For microarrays, the transition from research to clinical and diagnostic applications is well underway. Microarrays use a range of specific probes that are immobilized in known locations on a support matrix; this technique can measure levels of specific DNA, RNA and proteins, as well as carbohydrates and lipids. It is anticipated that analysis of these levels will lead to identification of biomarkers for the diagnosis, treatment and prognosis of a wide range of diseases. So far, this type of analysis has been particularly useful in clinical oncology, but the technology is being actively and successfully explored for diseases such as diabetes, endocrine tumors and endocrine modulators of tumors. There are now many commercial sources of microarrays, which have robust quality-control procedures in place. Progress will be enhanced when biomarkers can be established, statistical approaches can be refined and when we better understand the interactions of genes and of particular gene loci in disease progression.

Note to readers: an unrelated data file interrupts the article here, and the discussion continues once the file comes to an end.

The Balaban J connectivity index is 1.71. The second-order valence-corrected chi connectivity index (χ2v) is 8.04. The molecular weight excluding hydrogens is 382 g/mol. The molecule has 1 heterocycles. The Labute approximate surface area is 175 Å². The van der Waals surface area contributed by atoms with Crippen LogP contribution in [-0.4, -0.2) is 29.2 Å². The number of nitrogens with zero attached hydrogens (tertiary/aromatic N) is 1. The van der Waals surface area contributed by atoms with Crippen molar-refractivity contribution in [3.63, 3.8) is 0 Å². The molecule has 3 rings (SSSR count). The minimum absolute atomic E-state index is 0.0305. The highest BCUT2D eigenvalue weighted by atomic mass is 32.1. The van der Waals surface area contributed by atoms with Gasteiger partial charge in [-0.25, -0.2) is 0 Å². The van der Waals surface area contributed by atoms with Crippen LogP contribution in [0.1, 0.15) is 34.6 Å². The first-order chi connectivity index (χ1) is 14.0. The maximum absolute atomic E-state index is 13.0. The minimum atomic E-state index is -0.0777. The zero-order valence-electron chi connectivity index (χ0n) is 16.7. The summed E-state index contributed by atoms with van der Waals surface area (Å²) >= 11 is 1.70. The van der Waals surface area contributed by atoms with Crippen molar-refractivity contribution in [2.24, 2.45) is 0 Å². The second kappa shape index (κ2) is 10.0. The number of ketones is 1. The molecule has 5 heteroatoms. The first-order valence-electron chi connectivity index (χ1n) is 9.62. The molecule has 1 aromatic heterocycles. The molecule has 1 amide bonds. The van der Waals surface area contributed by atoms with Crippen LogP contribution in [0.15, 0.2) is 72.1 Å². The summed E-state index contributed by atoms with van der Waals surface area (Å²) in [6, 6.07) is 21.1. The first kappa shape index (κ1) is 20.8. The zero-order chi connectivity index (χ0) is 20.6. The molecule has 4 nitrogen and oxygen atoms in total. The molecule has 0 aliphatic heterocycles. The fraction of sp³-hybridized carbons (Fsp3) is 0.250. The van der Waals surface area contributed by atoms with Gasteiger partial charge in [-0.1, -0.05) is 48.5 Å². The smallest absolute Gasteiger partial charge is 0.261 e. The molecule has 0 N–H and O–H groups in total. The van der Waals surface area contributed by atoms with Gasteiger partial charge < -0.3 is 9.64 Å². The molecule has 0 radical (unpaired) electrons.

|Number of pages||12|
|Journal||Nature Clinical Practice Endocrinology and Metabolism|
|State||Published - Aug 1 2007|